Fundamental Duties

The fundamental duties which were added by the 42nd Amendment of the Constitution in 1976, in addition to creating and promoting a culture.

Since the duties are imposed upon the citizen and not upon the State, legislation is necessary for their implementation.

For example, mandamus cannot be sought against an individual who does not observe his duties under this article. With respect to the duty under clause (a) of this article, it has been held that “proper respect is shown to the National Anthem by standing up when the National Anthem is sung. It will not be right to say that disrespect is shown by not joining in the singing.

While the Fundamental Rights provisions covered the rights of the individual and the Directive Principles the duties of the State, until 1976 there were no provisions in our Constitution laying down the duties of the individual even though the traditions and temper of Indian thought through the ages laid greater emphasis on duties.

For every right, there is a corresponding duty. Duty is an inalienable part of right; the two represent the two sides of the same coin. What is duty for one is another’s right and vice versa. If all men have a right to life, a duty is also cast upon all men to respect human life and not to injure another person.

A new Part IV A titled ‘Fundamental Duties; after the original Parts Ill and IV of Fundamental Rights and Directive Principles respectively.

Originally ten in number, the Fundamental Duties were increased to eleven by the 86th Amendment in 2002, which added a duty on every parent or guardian to ensure that their child or ward was provided opportunities for education between the age of six and fourteen.

The new Part IV A consisted of articles 51 A which reads as follows:

51 A. It shall be the duty of every citizen of India :

(a) To abide by the Constitution and respect the National Flag and the National Anthem;

(b) To cherish and follow the noble ideals which inspired our national struggle for freedom;

(c) To uphold and protect the sovereignty, unity and integrity of India;

(d) To defend the country and render national service when called upon to do so;

(e) to promote harmony and the spirit of common brotherhood amongst all people of India transcending religious, linguistic and regional or sectional diversities and to renounce practices derogatory to the dignity of women;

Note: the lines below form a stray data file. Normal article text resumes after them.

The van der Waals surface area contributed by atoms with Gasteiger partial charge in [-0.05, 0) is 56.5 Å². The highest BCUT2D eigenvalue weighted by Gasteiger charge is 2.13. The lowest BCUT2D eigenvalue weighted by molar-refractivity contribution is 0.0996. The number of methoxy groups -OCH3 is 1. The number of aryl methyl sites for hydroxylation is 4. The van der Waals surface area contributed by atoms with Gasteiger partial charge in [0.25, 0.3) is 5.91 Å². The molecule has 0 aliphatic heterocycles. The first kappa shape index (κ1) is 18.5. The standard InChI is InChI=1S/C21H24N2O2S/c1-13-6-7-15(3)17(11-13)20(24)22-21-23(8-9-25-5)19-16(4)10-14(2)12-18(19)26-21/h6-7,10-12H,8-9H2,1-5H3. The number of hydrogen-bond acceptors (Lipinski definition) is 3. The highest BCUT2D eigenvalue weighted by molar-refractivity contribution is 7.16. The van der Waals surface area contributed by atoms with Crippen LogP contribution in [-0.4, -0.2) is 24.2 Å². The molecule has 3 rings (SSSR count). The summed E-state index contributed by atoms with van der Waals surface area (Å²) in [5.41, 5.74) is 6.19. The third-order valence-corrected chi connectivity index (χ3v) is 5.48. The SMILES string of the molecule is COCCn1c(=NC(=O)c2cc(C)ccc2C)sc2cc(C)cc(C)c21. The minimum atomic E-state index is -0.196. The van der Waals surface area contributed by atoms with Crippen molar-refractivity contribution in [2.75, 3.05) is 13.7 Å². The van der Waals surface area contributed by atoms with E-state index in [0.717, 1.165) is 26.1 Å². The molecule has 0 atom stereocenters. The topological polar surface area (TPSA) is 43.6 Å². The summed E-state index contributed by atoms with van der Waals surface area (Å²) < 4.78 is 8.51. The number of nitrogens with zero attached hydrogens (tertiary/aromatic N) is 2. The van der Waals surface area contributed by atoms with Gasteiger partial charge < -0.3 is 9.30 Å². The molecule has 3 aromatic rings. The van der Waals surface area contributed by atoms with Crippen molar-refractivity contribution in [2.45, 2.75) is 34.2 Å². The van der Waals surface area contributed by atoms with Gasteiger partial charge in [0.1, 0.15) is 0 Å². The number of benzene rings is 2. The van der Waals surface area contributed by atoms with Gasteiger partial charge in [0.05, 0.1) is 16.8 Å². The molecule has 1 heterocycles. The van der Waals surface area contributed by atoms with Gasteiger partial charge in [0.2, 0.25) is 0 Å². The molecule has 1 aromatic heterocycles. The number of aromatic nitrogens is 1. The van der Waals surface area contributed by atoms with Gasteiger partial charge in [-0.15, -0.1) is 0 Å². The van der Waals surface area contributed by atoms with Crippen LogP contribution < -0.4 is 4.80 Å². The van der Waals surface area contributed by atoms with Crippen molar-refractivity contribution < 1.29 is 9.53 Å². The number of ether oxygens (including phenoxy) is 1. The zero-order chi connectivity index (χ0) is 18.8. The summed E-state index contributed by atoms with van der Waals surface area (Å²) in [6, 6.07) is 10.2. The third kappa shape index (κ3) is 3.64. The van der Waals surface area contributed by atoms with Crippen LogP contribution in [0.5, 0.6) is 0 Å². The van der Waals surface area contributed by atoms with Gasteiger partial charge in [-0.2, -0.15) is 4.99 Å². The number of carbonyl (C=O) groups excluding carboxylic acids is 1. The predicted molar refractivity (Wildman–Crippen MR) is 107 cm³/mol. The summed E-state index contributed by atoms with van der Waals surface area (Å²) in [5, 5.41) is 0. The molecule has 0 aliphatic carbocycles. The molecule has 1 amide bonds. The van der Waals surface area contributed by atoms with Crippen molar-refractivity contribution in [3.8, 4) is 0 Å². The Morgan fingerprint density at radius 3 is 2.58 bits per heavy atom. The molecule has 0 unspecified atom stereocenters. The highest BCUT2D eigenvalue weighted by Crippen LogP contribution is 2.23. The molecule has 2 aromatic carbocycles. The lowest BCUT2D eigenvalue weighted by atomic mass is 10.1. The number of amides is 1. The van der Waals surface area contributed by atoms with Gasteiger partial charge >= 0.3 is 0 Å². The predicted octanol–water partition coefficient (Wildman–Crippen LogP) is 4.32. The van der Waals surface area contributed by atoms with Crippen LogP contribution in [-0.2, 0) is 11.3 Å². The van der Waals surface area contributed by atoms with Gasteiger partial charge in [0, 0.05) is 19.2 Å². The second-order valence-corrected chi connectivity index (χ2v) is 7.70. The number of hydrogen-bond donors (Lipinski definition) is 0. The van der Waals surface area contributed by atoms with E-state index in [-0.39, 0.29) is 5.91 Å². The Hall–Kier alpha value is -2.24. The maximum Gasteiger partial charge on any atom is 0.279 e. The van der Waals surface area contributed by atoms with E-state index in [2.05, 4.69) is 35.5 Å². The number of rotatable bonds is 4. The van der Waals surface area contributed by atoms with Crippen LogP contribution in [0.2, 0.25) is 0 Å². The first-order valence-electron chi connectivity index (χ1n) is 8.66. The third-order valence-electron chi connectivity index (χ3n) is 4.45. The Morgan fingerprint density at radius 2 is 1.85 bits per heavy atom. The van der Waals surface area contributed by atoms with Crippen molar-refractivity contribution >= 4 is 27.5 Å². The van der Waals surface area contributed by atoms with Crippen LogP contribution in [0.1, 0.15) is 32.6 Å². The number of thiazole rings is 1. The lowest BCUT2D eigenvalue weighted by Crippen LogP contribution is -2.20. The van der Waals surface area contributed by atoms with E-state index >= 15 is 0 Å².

(f) To value and preserve the rich heritage of our composite culture;

(g) To protect and improve the natural environment including forests, lakes, rivers and wild life and to have compassion for living creatures;

(h) To develop the scientific temper, humanism and the spirit of inquiry and reform;

(I) to safeguard public property and to abjure violence;

(j) To strive towards excellence in all spheres of individual and collective activity, so that the nation constantly rises to higher levels of Endeavour and achievement.”

(k) To provide opportunities for education by the parent  and the guardian, to his child, or a ward between the ages of 6-14 years as the case may be. (Added by 86th Constitutional Amendment in 2002).

CRITICISM OF FUNDAMENTAL DUTIES

The Fundamental Duties mentioned in Part IVA of the Constitution have been criticized on the following grounds:

  1. They have been described by the critics as redundant and a code of moral precepts due to their non-justiciable character. This is because the duties included in the Constitution as fundamental would be performed by the people even though they were not incorporated in the Constitution.
  2. Some of the duties are vague, ambiguous and difficult to be understood by the common man.
  3. The list of duties is not exhaustive as it does not cover other important duties like casting vote, paying taxes, family planning and so on. In fact, duty to pay taxes was recommended by the Swaran Singh Committee.
  4. The critics said that the inclusion of fundamental duties as an appendage to Part IV of the Constitution has reduced their value and significance. They should have been added after Part III so as to keep them on par with Fundamental Rights.

SIGNIFICANCE OF FUNDAMENTAL DUTIES

In spite of criticisms and opposition, the fundamental duties are considered significant from the following viewpoints:

  1. They serve as a source of inspiration for the citizens and promote a sense of discipline and commitment among them. They create a feeling that the citizens are not mere spectators but active participants in the realization of national goals.
  2. They serve as a warning against the anti-national and antisocial activities like burning the national flag, destroying public property and so on.
  3. They serve as a reminder to the citizens that while enjoying their rights, they should also be conscious of duties they owe to their country.

Deepali Shah

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